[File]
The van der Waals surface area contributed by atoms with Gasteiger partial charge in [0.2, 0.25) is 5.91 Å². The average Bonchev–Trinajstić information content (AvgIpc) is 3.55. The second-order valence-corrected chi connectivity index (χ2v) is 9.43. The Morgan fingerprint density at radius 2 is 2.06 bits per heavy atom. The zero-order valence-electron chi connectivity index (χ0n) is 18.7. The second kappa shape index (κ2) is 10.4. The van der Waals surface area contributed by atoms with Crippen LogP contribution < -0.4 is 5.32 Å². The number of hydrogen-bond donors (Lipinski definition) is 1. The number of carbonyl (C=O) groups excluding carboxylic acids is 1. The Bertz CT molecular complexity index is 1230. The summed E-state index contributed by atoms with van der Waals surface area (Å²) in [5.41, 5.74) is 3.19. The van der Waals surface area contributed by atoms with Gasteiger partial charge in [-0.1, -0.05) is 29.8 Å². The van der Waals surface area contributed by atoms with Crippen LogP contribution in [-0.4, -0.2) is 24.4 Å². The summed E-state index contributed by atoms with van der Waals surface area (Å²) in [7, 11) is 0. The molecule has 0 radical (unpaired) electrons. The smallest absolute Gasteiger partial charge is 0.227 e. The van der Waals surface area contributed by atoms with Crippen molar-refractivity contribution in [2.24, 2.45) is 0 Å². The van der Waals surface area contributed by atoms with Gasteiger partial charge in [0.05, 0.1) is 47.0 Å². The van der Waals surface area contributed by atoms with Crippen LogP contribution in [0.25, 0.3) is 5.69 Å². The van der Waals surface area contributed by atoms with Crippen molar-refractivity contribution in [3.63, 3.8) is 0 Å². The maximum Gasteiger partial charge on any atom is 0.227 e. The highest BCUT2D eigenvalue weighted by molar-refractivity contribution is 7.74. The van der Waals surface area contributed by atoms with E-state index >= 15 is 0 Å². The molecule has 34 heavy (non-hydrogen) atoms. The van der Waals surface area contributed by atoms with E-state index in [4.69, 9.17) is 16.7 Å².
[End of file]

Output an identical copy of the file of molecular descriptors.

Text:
The van der Waals surface area contributed by atoms with Gasteiger partial charge in [0.2, 0.25) is 5.91 Å². The average Bonchev–Trinajstić information content (AvgIpc) is 3.55. The second-order valence-corrected chi connectivity index (χ2v) is 9.43. The Morgan fingerprint density at radius 2 is 2.06 bits per heavy atom. The zero-order valence-electron chi connectivity index (χ0n) is 18.7. The second kappa shape index (κ2) is 10.4. The van der Waals surface area contributed by atoms with Crippen LogP contribution < -0.4 is 5.32 Å². The number of hydrogen-bond donors (Lipinski definition) is 1. The number of carbonyl (C=O) groups excluding carboxylic acids is 1. The Bertz CT molecular complexity index is 1230. The summed E-state index contributed by atoms with van der Waals surface area (Å²) in [5.41, 5.74) is 3.19. The van der Waals surface area contributed by atoms with Gasteiger partial charge in [-0.1, -0.05) is 29.8 Å². The van der Waals surface area contributed by atoms with Crippen LogP contribution in [-0.4, -0.2) is 24.4 Å². The summed E-state index contributed by atoms with van der Waals surface area (Å²) in [7, 11) is 0. The molecule has 0 radical (unpaired) electrons. The smallest absolute Gasteiger partial charge is 0.227 e. The van der Waals surface area contributed by atoms with Crippen molar-refractivity contribution in [2.24, 2.45) is 0 Å². The van der Waals surface area contributed by atoms with Gasteiger partial charge in [0.05, 0.1) is 47.0 Å². The van der Waals surface area contributed by atoms with Crippen LogP contribution in [0.25, 0.3) is 5.69 Å². The van der Waals surface area contributed by atoms with Crippen molar-refractivity contribution in [3.63, 3.8) is 0 Å². The maximum Gasteiger partial charge on any atom is 0.227 e. The highest BCUT2D eigenvalue weighted by molar-refractivity contribution is 7.74. The van der Waals surface area contributed by atoms with E-state index >= 15 is 0 Å². The molecule has 34 heavy (non-hydrogen) atoms. The van der Waals surface area contributed by atoms with E-state index in [4.69, 9.17) is 16.7 Å².